FIELD OF THE INVENTION

This invention relates, in general, to semiconductor image sensors, and more particularly to a CMOS based image sensor.

BACKGROUND OF THE INVENTION

In the past, a variety of methods were used to form semiconductor image sensors on a substrate with complimentary metal oxide semiconductor (CMOS) devices. Typically, the optical receiving portion of the sensor is formed either as a gate of a large area transistor, often referred to as a photo-gate, or as a source-drain junction of a metal oxide semiconductor (MOS) transistor. The photo-gate transistor implementation requires that light travel through the silicon gate of the transistor in order to convert light to electrical energy. Consequently, the photo-gate implementation has reduced sensitivity. Additionally, the depletion region generally is shallow (less than one micron) thereby reducing the collection efficiency of carriers induced by red light absorption. Also, conventional photogate implementations are susceptible to noise created by surface recombination.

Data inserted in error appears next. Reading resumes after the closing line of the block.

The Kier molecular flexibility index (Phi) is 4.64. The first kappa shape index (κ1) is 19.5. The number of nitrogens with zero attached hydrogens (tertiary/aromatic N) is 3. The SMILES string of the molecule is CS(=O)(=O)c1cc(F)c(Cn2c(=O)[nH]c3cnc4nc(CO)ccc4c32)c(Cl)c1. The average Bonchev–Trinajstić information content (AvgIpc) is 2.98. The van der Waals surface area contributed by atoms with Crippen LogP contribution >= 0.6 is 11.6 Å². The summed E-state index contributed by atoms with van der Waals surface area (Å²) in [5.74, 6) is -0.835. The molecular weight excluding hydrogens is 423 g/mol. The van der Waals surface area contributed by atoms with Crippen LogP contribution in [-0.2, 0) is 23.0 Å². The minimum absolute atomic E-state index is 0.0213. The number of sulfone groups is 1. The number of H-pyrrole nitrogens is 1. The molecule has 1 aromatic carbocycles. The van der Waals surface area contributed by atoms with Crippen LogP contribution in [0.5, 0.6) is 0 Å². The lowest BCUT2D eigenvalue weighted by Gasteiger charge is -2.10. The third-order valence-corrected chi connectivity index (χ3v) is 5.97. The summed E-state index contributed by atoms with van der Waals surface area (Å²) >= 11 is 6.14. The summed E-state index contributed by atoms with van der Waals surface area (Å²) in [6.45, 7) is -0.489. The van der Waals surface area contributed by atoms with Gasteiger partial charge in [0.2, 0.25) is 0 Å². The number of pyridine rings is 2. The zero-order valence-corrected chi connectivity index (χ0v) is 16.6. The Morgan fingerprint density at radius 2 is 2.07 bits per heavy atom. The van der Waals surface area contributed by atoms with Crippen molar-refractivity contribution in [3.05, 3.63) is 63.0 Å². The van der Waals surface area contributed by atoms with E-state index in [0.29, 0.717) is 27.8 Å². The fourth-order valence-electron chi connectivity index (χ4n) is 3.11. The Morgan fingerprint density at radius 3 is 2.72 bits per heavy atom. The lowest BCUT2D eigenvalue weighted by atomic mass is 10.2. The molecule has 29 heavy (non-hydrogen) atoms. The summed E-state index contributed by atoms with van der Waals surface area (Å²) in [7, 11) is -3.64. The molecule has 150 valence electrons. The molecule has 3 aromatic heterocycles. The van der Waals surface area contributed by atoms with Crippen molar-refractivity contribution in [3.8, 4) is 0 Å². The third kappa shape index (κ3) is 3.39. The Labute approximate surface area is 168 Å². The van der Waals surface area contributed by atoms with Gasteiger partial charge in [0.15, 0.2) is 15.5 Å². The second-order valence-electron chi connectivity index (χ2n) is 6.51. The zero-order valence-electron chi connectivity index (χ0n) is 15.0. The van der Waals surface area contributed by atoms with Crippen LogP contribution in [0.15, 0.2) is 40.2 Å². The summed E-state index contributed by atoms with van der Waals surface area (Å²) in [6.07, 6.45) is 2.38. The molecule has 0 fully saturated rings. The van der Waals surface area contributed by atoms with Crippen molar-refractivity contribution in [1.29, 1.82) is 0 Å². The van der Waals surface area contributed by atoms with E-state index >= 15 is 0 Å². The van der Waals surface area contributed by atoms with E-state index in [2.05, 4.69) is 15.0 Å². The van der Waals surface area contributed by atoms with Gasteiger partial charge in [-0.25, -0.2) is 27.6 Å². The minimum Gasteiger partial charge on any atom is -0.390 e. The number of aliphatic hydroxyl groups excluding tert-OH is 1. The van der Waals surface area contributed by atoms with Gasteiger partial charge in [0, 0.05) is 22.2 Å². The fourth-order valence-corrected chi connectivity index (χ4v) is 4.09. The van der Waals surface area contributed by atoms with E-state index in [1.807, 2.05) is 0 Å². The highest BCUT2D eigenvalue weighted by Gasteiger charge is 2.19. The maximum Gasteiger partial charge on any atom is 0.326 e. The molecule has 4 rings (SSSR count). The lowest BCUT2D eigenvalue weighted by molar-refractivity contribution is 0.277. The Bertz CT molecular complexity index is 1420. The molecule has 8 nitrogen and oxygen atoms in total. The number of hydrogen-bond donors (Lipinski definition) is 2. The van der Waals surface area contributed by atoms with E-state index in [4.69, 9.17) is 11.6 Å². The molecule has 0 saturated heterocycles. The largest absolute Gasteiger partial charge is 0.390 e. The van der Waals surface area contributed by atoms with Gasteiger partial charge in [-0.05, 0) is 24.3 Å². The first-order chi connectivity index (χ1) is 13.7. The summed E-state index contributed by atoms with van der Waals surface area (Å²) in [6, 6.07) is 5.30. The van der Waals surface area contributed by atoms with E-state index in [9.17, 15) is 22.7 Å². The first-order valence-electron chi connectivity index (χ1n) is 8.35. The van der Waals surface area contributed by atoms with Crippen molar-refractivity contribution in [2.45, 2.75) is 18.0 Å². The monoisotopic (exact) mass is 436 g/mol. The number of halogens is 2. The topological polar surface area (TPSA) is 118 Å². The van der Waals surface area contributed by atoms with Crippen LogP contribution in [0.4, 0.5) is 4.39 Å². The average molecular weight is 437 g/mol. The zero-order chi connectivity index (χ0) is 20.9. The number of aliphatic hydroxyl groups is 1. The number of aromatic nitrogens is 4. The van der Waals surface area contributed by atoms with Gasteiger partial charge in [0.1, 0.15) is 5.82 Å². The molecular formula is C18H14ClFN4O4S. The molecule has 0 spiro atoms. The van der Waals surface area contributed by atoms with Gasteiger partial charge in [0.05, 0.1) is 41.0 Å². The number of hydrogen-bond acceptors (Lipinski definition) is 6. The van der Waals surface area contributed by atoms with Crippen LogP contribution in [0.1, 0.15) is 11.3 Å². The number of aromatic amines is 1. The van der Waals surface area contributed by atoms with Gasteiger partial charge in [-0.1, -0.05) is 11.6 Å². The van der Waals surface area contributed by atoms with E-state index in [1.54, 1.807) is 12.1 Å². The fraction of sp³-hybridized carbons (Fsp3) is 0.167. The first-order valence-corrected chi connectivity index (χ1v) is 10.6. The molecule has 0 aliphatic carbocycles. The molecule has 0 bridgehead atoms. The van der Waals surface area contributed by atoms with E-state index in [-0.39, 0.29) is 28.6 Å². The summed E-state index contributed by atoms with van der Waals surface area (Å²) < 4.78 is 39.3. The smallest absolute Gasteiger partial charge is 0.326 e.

The source-drain junction implementation generally has a junction that is optimized for transistor operation and therefore also has a shallow junction that results in efficient collection of carriers induced by red light. Another disadvantage of the source-drain junction implementation is that the junction typically is formed in a highly doped (greater than 1016 atoms/cm3) region that limits the width of the junction depletion region thereby further reducing the collection efficiency of carriers induced by red light absorption. Furthermore, forming the junction in such a highly doped region results in a large capacitance that reduces the amount of charge that can be transferred from the photo sensing element producing image lag artifacts. Additionally, such highly doped regions typically have high dark current, leading to high dark noise. Other implants in sub-micron CMOS processes that could be used as a photodiode that are lightly doped are too shallow. Those that are deep enough are too heavily doped.

Accordingly, it is desirable to have an image sensor that does not utilize a photo-gate thereby resulting in higher efficiency, that does not have a shallow junction depth thereby increasing efficiency, that minimizes noise from surface recombination and that has a more lightly doped profile.

SUMMARY OF THE INVENTION